Does Mitt Romney’s Mormonism matter in his quest for the GOP nomination? Michael Gerson says no:
Romney’s faith should not matter. Presidents are elected for their policy views, leadership skills and character, not their soteriology. Such theological convictions about salvation may be infinitely important, but they are politically irrelevant. The whole “no religious test for office” idea remains a good one.
I think there is a little bit of overstatement here. It is not difficult to imagine a scenario in which theological convictions might impact our evaluation of a person’s fitness for office. If a candidate’s religion teaches that killing infidels is a sure path to eternal life, then I would say that candidate’s soteriology probably matters—no matter what his views are on balancing the federal budget. Thankfully, that is not what we are dealing with in this election cycle (and hopefully we never will).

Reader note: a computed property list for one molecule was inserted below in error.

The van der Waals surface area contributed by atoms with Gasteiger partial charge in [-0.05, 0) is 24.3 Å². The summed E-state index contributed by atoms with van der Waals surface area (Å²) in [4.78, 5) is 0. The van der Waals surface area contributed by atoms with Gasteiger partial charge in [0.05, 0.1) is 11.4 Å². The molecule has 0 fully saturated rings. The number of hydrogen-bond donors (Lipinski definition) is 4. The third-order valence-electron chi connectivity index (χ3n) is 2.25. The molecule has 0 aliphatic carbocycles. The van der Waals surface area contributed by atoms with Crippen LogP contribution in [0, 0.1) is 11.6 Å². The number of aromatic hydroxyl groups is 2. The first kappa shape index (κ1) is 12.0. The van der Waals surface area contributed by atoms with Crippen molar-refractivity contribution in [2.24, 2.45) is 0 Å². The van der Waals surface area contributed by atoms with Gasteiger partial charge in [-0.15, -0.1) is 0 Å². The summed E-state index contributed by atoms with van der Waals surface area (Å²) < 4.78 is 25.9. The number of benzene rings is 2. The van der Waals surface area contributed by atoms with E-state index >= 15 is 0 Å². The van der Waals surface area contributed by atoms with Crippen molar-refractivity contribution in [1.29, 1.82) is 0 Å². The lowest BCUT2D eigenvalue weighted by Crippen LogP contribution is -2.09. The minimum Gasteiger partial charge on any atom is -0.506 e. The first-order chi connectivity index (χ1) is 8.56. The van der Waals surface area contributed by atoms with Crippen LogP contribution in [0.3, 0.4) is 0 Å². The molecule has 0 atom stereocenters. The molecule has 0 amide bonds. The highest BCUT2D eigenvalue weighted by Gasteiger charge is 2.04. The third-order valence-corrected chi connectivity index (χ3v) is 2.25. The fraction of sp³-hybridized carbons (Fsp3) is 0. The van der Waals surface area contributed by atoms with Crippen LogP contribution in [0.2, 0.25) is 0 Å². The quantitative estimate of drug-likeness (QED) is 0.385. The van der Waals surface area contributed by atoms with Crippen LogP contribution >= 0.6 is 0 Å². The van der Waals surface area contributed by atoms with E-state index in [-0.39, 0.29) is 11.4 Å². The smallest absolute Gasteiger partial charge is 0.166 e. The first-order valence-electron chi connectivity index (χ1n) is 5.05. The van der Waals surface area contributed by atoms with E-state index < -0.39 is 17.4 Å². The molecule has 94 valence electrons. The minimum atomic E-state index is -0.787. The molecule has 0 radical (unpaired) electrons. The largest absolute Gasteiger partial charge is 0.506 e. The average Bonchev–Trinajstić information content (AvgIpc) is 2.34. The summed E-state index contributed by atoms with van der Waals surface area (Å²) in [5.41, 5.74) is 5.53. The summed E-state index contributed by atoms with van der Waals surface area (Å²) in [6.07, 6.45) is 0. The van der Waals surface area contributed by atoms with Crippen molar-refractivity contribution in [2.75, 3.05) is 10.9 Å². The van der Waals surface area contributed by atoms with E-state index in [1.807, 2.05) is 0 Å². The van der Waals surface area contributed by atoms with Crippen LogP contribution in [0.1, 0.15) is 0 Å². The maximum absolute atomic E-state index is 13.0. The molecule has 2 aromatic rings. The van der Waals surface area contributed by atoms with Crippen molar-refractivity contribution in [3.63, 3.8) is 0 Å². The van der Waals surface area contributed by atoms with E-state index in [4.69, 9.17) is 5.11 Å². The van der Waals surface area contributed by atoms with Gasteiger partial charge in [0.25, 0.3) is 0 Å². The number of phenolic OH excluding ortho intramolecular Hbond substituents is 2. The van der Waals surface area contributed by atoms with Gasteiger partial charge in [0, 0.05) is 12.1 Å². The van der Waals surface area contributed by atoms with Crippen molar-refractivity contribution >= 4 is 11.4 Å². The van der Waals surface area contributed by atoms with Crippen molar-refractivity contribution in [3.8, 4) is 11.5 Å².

Gerson is right, however, about evangelical misgivings about Mormonism. And those misgivings are not going away any time soon. But Romney’s biggest problem with religious conservatives is not his Mormonism. His biggest problem is that he was a pro-choice social liberal right up until the time he decided to run for national office. At some point after deciding he wanted to be president—Presto!—he became pro-life. No matter how you cut it, it just smells really fishy. And pro-life voters don’t like fishy when it comes to the life issue.
Does Romney’s Mormonism matter? Sure. Is it the definitive issue for evangelical voters? If Kumbaya moments with Glenn Beck over the last year are any indication, I think probably not.